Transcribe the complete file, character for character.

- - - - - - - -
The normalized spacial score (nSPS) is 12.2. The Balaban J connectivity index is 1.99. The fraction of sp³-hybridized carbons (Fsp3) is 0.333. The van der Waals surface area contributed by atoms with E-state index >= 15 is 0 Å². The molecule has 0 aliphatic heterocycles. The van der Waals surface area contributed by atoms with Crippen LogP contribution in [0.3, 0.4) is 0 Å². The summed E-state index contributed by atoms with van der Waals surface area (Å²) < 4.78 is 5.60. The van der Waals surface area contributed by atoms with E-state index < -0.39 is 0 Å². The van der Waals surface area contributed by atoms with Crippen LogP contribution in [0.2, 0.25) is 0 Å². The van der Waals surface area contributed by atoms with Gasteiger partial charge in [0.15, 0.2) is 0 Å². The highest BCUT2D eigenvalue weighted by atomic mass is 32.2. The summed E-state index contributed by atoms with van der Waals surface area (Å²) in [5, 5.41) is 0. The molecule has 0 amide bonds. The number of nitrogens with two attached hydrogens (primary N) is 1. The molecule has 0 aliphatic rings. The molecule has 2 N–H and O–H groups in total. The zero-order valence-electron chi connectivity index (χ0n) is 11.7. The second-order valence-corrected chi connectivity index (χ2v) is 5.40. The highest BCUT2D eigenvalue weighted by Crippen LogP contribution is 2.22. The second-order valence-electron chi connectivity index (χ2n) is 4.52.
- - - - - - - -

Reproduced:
The normalized spacial score (nSPS) is 12.2. The Balaban J connectivity index is 1.99. The fraction of sp³-hybridized carbons (Fsp3) is 0.333. The van der Waals surface area contributed by atoms with E-state index >= 15 is 0 Å². The molecule has 0 aliphatic heterocycles. The van der Waals surface area contributed by atoms with Crippen LogP contribution in [0.3, 0.4) is 0 Å². The summed E-state index contributed by atoms with van der Waals surface area (Å²) < 4.78 is 5.60. The van der Waals surface area contributed by atoms with E-state index < -0.39 is 0 Å². The van der Waals surface area contributed by atoms with Crippen LogP contribution in [0.2, 0.25) is 0 Å². The van der Waals surface area contributed by atoms with Gasteiger partial charge in [0.15, 0.2) is 0 Å². The highest BCUT2D eigenvalue weighted by atomic mass is 32.2. The summed E-state index contributed by atoms with van der Waals surface area (Å²) in [5, 5.41) is 0. The molecule has 0 amide bonds. The number of nitrogens with two attached hydrogens (primary N) is 1. The molecule has 0 aliphatic rings. The molecule has 2 N–H and O–H groups in total. The zero-order valence-electron chi connectivity index (χ0n) is 11.7. The second-order valence-corrected chi connectivity index (χ2v) is 5.40. The highest BCUT2D eigenvalue weighted by Crippen LogP contribution is 2.22. The second-order valence-electron chi connectivity index (χ2n) is 4.52.